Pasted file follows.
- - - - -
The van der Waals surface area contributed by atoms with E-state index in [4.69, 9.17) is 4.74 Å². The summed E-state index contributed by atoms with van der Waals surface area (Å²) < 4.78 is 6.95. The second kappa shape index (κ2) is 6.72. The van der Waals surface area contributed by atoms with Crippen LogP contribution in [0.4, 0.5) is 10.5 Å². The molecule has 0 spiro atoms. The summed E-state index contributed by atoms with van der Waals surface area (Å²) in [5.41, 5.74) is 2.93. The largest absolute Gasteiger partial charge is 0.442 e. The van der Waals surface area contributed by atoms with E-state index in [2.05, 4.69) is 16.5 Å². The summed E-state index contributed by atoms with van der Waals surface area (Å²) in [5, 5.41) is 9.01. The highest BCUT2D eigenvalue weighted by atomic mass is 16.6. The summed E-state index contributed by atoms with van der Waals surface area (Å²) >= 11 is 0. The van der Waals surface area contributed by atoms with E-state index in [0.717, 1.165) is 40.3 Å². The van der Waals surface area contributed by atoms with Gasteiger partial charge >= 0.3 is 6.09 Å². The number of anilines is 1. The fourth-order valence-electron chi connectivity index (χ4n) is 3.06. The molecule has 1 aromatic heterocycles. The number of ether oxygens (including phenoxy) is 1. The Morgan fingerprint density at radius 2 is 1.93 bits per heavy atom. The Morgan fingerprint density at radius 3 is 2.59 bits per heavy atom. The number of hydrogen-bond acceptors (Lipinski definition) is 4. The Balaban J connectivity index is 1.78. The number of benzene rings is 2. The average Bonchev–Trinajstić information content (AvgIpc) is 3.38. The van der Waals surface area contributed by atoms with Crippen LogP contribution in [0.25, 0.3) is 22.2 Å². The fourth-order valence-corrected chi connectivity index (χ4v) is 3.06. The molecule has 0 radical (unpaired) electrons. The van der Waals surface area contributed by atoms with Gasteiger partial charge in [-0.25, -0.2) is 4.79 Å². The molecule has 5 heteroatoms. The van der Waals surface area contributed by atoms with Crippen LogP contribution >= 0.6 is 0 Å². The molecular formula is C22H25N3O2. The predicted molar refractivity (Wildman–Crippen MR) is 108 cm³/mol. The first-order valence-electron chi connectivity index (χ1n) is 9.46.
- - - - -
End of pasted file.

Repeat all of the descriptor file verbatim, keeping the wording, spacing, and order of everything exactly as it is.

The van der Waals surface area contributed by atoms with E-state index in [4.69, 9.17) is 4.74 Å². The summed E-state index contributed by atoms with van der Waals surface area (Å²) < 4.78 is 6.95. The second kappa shape index (κ2) is 6.72. The van der Waals surface area contributed by atoms with Crippen LogP contribution in [0.4, 0.5) is 10.5 Å². The molecule has 0 spiro atoms. The summed E-state index contributed by atoms with van der Waals surface area (Å²) in [5.41, 5.74) is 2.93. The largest absolute Gasteiger partial charge is 0.442 e. The van der Waals surface area contributed by atoms with E-state index in [2.05, 4.69) is 16.5 Å². The summed E-state index contributed by atoms with van der Waals surface area (Å²) in [5, 5.41) is 9.01. The highest BCUT2D eigenvalue weighted by atomic mass is 16.6. The summed E-state index contributed by atoms with van der Waals surface area (Å²) >= 11 is 0. The van der Waals surface area contributed by atoms with E-state index in [0.717, 1.165) is 40.3 Å². The van der Waals surface area contributed by atoms with Gasteiger partial charge >= 0.3 is 6.09 Å². The number of anilines is 1. The fourth-order valence-electron chi connectivity index (χ4n) is 3.06. The molecule has 1 aromatic heterocycles. The number of ether oxygens (including phenoxy) is 1. The Morgan fingerprint density at radius 2 is 1.93 bits per heavy atom. The Morgan fingerprint density at radius 3 is 2.59 bits per heavy atom. The number of hydrogen-bond acceptors (Lipinski definition) is 4. The Balaban J connectivity index is 1.78. The number of benzene rings is 2. The average Bonchev–Trinajstić information content (AvgIpc) is 3.38. The van der Waals surface area contributed by atoms with Crippen LogP contribution in [0.25, 0.3) is 22.2 Å². The fourth-order valence-corrected chi connectivity index (χ4v) is 3.06. The molecule has 0 radical (unpaired) electrons. The van der Waals surface area contributed by atoms with Gasteiger partial charge in [-0.25, -0.2) is 4.79 Å². The molecule has 5 heteroatoms. The van der Waals surface area contributed by atoms with Crippen LogP contribution >= 0.6 is 0 Å². The molecular formula is C22H25N3O2. The predicted molar refractivity (Wildman–Crippen MR) is 108 cm³/mol. The first-order valence-electron chi connectivity index (χ1n) is 9.46.